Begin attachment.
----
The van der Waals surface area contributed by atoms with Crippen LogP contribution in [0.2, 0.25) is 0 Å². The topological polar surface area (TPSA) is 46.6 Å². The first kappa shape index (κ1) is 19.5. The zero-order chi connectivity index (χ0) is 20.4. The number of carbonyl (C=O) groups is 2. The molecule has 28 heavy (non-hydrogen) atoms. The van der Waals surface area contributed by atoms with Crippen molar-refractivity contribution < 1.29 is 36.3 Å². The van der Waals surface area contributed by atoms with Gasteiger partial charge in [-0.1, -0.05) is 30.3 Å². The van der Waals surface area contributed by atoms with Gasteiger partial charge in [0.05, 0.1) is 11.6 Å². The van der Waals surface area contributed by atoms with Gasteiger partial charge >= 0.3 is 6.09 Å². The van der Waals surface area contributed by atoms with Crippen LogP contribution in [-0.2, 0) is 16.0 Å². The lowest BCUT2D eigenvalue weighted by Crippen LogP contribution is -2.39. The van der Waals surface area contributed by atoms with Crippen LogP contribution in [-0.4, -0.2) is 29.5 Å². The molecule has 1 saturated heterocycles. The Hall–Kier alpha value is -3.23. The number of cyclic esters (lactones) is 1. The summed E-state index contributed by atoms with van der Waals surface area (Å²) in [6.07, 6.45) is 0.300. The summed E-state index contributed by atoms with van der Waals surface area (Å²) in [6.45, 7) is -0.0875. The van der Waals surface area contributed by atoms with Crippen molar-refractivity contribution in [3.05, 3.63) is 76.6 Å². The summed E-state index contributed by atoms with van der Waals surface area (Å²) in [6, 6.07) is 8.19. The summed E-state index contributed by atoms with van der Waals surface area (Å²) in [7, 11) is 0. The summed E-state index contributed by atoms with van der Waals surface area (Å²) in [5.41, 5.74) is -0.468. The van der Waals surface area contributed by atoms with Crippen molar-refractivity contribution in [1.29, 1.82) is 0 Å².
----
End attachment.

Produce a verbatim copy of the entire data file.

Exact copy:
The van der Waals surface area contributed by atoms with Crippen LogP contribution in [0.2, 0.25) is 0 Å². The topological polar surface area (TPSA) is 46.6 Å². The first kappa shape index (κ1) is 19.5. The zero-order chi connectivity index (χ0) is 20.4. The number of carbonyl (C=O) groups is 2. The molecule has 28 heavy (non-hydrogen) atoms. The van der Waals surface area contributed by atoms with Crippen molar-refractivity contribution < 1.29 is 36.3 Å². The van der Waals surface area contributed by atoms with Gasteiger partial charge in [-0.1, -0.05) is 30.3 Å². The van der Waals surface area contributed by atoms with Gasteiger partial charge in [0.05, 0.1) is 11.6 Å². The van der Waals surface area contributed by atoms with Gasteiger partial charge >= 0.3 is 6.09 Å². The van der Waals surface area contributed by atoms with Crippen LogP contribution in [-0.2, 0) is 16.0 Å². The lowest BCUT2D eigenvalue weighted by Crippen LogP contribution is -2.39. The van der Waals surface area contributed by atoms with Crippen LogP contribution in [-0.4, -0.2) is 29.5 Å². The molecule has 1 saturated heterocycles. The Hall–Kier alpha value is -3.23. The number of cyclic esters (lactones) is 1. The summed E-state index contributed by atoms with van der Waals surface area (Å²) in [6.07, 6.45) is 0.300. The summed E-state index contributed by atoms with van der Waals surface area (Å²) in [6.45, 7) is -0.0875. The van der Waals surface area contributed by atoms with Crippen molar-refractivity contribution in [3.05, 3.63) is 76.6 Å². The summed E-state index contributed by atoms with van der Waals surface area (Å²) in [6, 6.07) is 8.19. The summed E-state index contributed by atoms with van der Waals surface area (Å²) in [7, 11) is 0. The summed E-state index contributed by atoms with van der Waals surface area (Å²) in [5.41, 5.74) is -0.468. The van der Waals surface area contributed by atoms with Crippen molar-refractivity contribution in [1.29, 1.82) is 0 Å².